The Link Between Inflammation, Gluten Sensitivity And Alzheimer’s…

Medical researchers have found that the root of all degenerative conditions is inflammation. Now, this is something to worry about because diseases in the brain are not as easily detected as other illnesses. The symptoms related to digestive disorders and food allergies are more obvious and easily detected than a dangerous inflammation that is silently and slowly happening in your brain.

When you meet someone suffering from Alzheimer’s, you immediately ask yourself: “What did she or he do to acquire such a horrible condition?”. It may surprise you that the reason for it is based on a bad diet with some of this characteristics:

● A low-fat diet which reduced their cholesterol levels.
● A high-carb diet throughout most of their life.
● Undiagnosed sensitivity to gluten.
● Chronic high blood sugar levels even in the absence of diabetes.
No gluten
Gluten and a high-carbohydrate diet stimulate inflammation. One of the most underestimated brain’s enemy is gluten sensitivity. This illness is not only a menace to those with celiac disease, there’s a 40% of people that can’t properly process gluten and it’s important to notice and understand the link between gluten sensitivity and disorders of the body’s nervous system.

One of the most respected and most prized investigations carried out in America, The Framingham Heart Study¹, gathered information about 5,209 men and women which haven’t yet suffered a heart attack, stroke or even developed symptoms of cardiovascular disease.

Later on, Boston University did a research to take a closer look at the link between total cholesterol and cognitive performance. So, they recruited 789 men and 1,105 women. These men and women were part of the original Framingham group. The results of the study showed that all of them never suffered from a stroke or had dementia.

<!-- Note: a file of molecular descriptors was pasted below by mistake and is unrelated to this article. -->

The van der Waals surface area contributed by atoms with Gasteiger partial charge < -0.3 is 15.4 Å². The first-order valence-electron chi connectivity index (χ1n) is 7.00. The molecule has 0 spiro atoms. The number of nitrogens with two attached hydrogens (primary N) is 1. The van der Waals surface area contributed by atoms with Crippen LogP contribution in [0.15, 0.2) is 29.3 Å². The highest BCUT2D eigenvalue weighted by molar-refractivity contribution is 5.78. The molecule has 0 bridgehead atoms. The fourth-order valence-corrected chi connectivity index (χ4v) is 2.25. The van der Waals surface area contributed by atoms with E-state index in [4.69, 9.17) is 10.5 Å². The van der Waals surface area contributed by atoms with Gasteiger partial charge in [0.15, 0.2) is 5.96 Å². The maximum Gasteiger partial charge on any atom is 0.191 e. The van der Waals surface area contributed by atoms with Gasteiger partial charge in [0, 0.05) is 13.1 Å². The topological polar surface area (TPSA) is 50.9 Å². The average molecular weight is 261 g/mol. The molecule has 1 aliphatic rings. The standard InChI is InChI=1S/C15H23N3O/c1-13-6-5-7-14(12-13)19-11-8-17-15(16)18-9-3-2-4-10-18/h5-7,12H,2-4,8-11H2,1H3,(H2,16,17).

According to the study’s report published in 2005², “There was a significant positive association between total cholesterol and measures of verbal fluency, attention/concentration, abstract reasoning, and a composite score measuring multiple cognitive domains.”

Basically, people with the highest cholesterol levels had better scores on cognitive tests that people that had lower levels. So, obviously, there’s a protective factor when it comes to cholesterol and the brain.
Dementia
In addition to this, the Australian National University in Canberra published a study showing that people with high blood sugar levels have much greater risk for brain shrinkage³, which directly links us to the story of type 3 diabetes, brain disorders and dementia.

David Perlmutter, renowned author of the book “Grain Brain”, suggets that it is vital to get rid of 2 big nutritional myths that were implanted in our minds, number 1: Low fat and high carb diet is good and number 2: cholesterol is bad. People, cholesterol is actually one of our brain’s best friends because it reduces the risk for brain disease and prolongs your life’s expectations. Also, high levels of good fat (not trans fats) are proved to be the key to health and brain function.

Maybe what you are reading is a little bit hard to digest, but don’t panic. Ice cream and bread are not going to murder you, but if you consume them on an almost daily basis there’s a good chance your brain will suffer the consequences. Since blood sugar levels could have an impact on brain health even for people who don’t have diabetes, it’s important to get a fasting insulin test first thing in the morning. If the blood sugar levels are high it means that something may be metabolically wrong with your body.

Don’t worry, these are all very preventable diseases, you just have to start changing your diet. You don’t have to abandon all of your regular meals, this just means that you can replace the one’s that represent a risk to your brain’s health for wonderful and healthy vegetables and other natural goodies.

References.

(1) http://www.framinghamheartstudy.org
(2) Penelope K. Elias, et al., “Serum Cholesterol and Cognitive Performance in the Framingham Heart Study,”Psychosomatic Medicine 67, no.1 (2005): 24–30.
(3) https://www.aan.com/PressRoom/home/PressRelease/1100

About the author

John Hatch - Senior Nutritional Researcher

A passion for natural health.  John Hatch has spent the last 15 years dedicated to researching and writing on natural health topics. Fueling his passion is a wife and two beautiful boys that he wants to see grow up healthy, happy and in a clean world.